Signs that Dublin’s tyres are starting to look a little threadbare have been evident since earlier in the year.
The Dubs are chasing a four in-a-row of All-Ireland titles and they remain an well-oiled machine. They are justifiable favourites to win Sam Maguire again, but the first hints of wear and tear are starting to show.
Even though it's the merest chink of light to the chasing pack, it does offer an extra sliver of hope to the rest of the teams left in the hunt.
Dublin regained the Allianz League Division 1 title to put a stop to the momentum that Galway, who are now possibly their closest challengers, had built coming into the final and in many ways it was business as usual.
They only dropped three points through the springtime campaign, the draw coming away to the Tribesmen, though it was the defeat to Monaghan at Croke Park that first suggested everything wasn’t quite as good as it was.
For the first time under Jim Gavin, a silverware strewn spell in charge that stretches back to before the start of the 2013 season and includes just one Championship defeat, a Dubs side looked under-motivated.
Even though they ended up only losing by a point, the manner of the display suggested a team not to bothered in losing a League game. Every other team may have done it at one stage or another - this was a first for a Gavin vintage outfit.
They cantered through Leinster to add a 13th provincial title in 14 seasons and beat Laois by comfortable 18 points in the final. Even that though masked a number of issues.
In the first half of that game Dublin were sloppy, missing a penalty and racking up the wides, and were fortunate to retire to the dressing rooms leading by six.
Once more against Donegal in the first All-Ireland quarter-final Super 8s game at the weekend there were signs of sloppiness - never before a trait associated with a Jim Gavin team.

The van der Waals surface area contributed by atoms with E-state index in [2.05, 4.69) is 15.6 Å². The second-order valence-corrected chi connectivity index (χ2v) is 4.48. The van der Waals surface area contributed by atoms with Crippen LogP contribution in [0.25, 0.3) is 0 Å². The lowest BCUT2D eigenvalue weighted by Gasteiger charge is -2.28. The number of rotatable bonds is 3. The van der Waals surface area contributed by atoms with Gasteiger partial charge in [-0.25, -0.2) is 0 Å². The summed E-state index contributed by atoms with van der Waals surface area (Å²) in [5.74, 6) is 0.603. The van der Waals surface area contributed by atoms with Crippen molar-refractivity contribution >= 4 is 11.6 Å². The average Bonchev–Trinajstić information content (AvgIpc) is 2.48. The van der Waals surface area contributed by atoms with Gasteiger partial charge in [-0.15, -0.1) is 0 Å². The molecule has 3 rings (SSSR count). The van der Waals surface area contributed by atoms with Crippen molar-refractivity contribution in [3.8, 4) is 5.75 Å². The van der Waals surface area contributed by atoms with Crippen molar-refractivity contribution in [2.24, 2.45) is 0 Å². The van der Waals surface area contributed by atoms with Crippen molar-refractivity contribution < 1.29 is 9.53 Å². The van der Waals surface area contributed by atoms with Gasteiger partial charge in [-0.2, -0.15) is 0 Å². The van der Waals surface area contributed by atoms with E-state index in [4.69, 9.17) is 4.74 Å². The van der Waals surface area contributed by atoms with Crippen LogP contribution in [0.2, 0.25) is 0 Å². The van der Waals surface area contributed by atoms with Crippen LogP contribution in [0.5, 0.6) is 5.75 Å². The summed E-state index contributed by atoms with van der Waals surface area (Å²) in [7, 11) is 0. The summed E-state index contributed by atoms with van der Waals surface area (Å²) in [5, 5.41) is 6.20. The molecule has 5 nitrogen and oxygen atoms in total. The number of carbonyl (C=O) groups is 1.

Many parts of the games functioned as usual and 2-15 against the Ulster champions was only a slight reduction on their scoring return on their prior 2018 Championship games. No goals were conceded and they were able to play keep-ball for the final few minutes on their way to a five-point win.
That was in the credit column. In the debit were the goal chances that were squandered, the balls turned over and the sloppy mistakes.
"The chances that we had that we didn’t covert is particularly disappointing, particularly as we spend most of our sessions on the skills of the game," said Gavin after the game.
"The next day against Tyrone won’t be good enough. After today they’ve scored 7-44 in two games - we’ll need to be putting up scores at the other ends and that gives us something to reflect upon. It was just about good enough today and it won’t be good enough in Omagh."
Last year Con O’Callaghan scored brilliant goals in the All-Ireland semi-final and final, the youngster displaying a rare hunger to head for the blackspot whenever he got the ball. By contrast on Saturday he looked hesitant.
In the first half he got caught in two minds and neither shot convincingly nor passed inside, either of which would surely have ended in a goal. In the second half he cleverly turned over a short kick-out from Shaun Patton, but, instead of making it pay, he chipped the ball straight back to the Donegal keeper.
The Boys in Blue were turned over 15 times, losing the ball in contact nearly twice as often as Donegal. Turnover ball is one of the key metrics in Gaelic football, particularly when they occur in defence.
Support runners weren’t popping up on team mates' shoulders like they were between 2013 and 2017. At one stage former Footballer of the Year Jack McCaffrey burst up the wing, and as he came towards traffic looked around for support. It wasn’t there.
Even though the signs show that Dublin are coming back towards the chasing back, which is inevitable because sporting success can’t be maintained forever, they are still this year’s most likely All-Ireland winners. That would take the total to six in eight seasons, a true Decade of the Dubs.
Kerry seemed like a team primed to take over the title Best Team in the Country, but their disorderly defeat to Galway leaves plenty of questions. The best they look capable of managing now is the runners’ up spot in Group 1 and a semi-final against Dublin.
The Tribesmen are very much a work in progress and it remains to be seen how much progress Tyrone have made since they took a tanking off the Dubs in the last four not 12 months ago.
This all points to four in-a-row. Beyond that though, the future looks less certain.